Business NewsUK Statistics

Retail sales in Great Britain: Apr 2016

1.Main points

The volume of retail sales in April 2016 is estimated to have increased by 4.3% compared with April 2015.

The underlying pattern in the data, as suggested by the 3 month on 3 month movement in the quantity bought, increased by 0.3%. 

Compared with March 2016, the quantity bought in the retail industry is estimated to have increased by 1.3%.

Average store prices (including petrol stations) fell by 2.8% in April 2016 compared with April 2015.

The amount spent in the retail industry increased by 1.2% compared with April 2015 and increased by 1.0% compared with March 2016.

The value of online sales increased by 9.3% in April 2016 compared with April 2015 and increased by 1.7% compared with March 2016.

Revisions to this release were caused by the incorporation of late data. The earliest revisions point for current price, non-seasonally adjusted data was March 2014. More information on revisions can be found in the background notes. 

2.About this release

This bulletin presents estimates of the quantity bought (volume) and amount spent (value) in the retail industry for the period 3 April 2016 to 30 April 2016. Unless otherwise stated, the estimates in this release are seasonally adjusted. Estimates for April 2016 do not include Easter, whereas Easter 2015 fell in the April 2015 reporting period. 

The estimates in this release are based on a monthly survey of 5,000 retailers, including all large retailers employing 100 people or more and those with annual turnover of greater than £60 million who employ 10 to 99 people. It is estimated that this survey covers approximately 95% of all known retail turnover in Great Britain. 

The quality of the estimate of retail sales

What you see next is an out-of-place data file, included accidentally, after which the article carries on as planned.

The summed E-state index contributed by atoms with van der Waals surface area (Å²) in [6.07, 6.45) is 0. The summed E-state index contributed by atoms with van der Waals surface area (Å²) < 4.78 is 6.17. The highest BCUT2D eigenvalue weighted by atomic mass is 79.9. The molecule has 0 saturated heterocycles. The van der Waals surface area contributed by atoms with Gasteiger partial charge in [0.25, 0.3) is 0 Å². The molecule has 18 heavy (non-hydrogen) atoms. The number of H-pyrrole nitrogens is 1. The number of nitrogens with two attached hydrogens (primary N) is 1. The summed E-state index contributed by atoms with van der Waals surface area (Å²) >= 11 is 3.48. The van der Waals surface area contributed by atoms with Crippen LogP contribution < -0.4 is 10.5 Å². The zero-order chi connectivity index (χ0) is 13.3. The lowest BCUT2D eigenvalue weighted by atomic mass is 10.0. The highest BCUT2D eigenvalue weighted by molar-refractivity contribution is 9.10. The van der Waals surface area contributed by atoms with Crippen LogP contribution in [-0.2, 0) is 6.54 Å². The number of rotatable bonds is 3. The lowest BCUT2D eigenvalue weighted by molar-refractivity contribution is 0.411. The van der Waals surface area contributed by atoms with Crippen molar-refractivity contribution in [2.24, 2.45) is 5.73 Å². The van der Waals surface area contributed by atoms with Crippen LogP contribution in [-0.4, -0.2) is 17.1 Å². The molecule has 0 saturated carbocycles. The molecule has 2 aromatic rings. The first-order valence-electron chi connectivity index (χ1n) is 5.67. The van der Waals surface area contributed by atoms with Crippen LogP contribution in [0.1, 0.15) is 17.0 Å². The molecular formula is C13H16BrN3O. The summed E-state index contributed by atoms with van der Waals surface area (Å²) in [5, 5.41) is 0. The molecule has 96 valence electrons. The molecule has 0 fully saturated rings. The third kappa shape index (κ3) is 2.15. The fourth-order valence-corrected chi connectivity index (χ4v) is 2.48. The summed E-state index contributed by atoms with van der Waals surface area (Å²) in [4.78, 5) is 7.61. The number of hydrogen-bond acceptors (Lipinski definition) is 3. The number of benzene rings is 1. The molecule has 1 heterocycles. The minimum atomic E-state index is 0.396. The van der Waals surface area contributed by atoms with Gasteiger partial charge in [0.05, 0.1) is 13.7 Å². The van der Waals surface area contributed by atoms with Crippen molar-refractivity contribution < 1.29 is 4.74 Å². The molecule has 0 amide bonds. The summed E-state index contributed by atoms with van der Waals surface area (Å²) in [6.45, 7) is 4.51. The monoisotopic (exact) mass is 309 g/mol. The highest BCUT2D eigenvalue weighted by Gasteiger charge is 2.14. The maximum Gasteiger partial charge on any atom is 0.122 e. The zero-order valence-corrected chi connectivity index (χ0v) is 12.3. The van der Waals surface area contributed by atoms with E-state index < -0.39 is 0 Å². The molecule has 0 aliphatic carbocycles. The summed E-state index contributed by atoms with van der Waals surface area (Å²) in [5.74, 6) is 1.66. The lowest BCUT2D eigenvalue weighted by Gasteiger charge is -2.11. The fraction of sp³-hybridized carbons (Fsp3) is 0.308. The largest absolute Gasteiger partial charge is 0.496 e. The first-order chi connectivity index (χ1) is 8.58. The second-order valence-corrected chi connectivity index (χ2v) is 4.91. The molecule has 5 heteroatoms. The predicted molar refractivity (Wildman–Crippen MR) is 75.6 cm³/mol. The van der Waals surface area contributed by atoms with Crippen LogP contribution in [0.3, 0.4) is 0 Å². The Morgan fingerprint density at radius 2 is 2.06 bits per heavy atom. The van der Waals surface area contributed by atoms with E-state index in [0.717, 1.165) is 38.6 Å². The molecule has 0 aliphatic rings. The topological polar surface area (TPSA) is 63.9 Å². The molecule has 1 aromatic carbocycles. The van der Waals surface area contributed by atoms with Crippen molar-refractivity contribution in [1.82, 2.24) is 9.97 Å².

Retail sales estimates are produced from the Monthly Business Survey – Retail Sales Inquiry (RSI). The timeliness of these retail sales estimates, which are published just 3 weeks after the end of each month, makes them an important early economic indicator. The industry as a whole is used as an indicator of how the wider economy is performing and the strength of consumer spending. Results are revised for the previous 13 published periods. More information about the data content for this release can be found in the background notes. 

Revisions are an inevitable consequence of the trade-off between timeliness and accuracy. The response rate in April 2016 was 61.6% of questionnaires, accounting for 93.7% of registered turnover in the retail industry. Therefore, the estimate is subject to revisions as more data become available. 

All estimates, by definition, are subject to statistical uncertainty and for the retail sales index we publish the standard error associated with the non-seasonally adjusted estimates of year-on-year and month-on-month growth in the quantity bought as a measure of accuracy. More information on these standard errors can be found in the background notes and in the quality tables of this release. 

We are continually working on methodological changes to improve the accuracy of the retail sales estimates; progress on these can be found on the continuous improvement page.

The datasets offer different ways to access the data, they include:

  • non-seasonally adjusted and seasonally adjusted volume and value indexes by industry
  • year-on-year and month-on-month growth rates by industry

3.Main figures

At a glance

In April 2016:

the quantity bought in the retail industry (volume):

  • increased by 4.3% compared with April 2015; this was the 36th consecutive period of year-on-year growth
  • increased by 1.3% compared with March 2016

the amount spent (value):

  • increased by 1.2% compared with April 2015
  • increased by 1.0% compared with March 2016

Amount spent in the retail industry

In the 4 week reporting period during April 2016, the amount spent in the retail industry was £28.1 billion (non-seasonally adjusted). 

This compares with:

  • £34.4 billion in the 5 week reporting period for March 2016
  • £27.6 billion in the 4 week reporting period for April 2015

This equates to an average weekly spend of:

  • £7.0 billion in April 2016
  • £6.8 billion in March 2016 and
  • £6.9 billion in April 2015

4.Sector summary

Main points

In April 2016:

  • all store types, except textile, clothing and footwear stores showed increases in the quantity bought compared with April 2015
  • there were decreases in textile, clothing and footwear stores, household goods stores and fuel stores in the amount spent compared with April 2015
  • all store types saw falls in average store price compared with April 2015
  • non-seasonally adjusted data show that the prices of goods sold in the retail industry (as measured by the implied price deflator) decreased by 2.8%; this was the 22nd consecutive month of year-on-year price falls

5.Focus on textile, clothing and footwear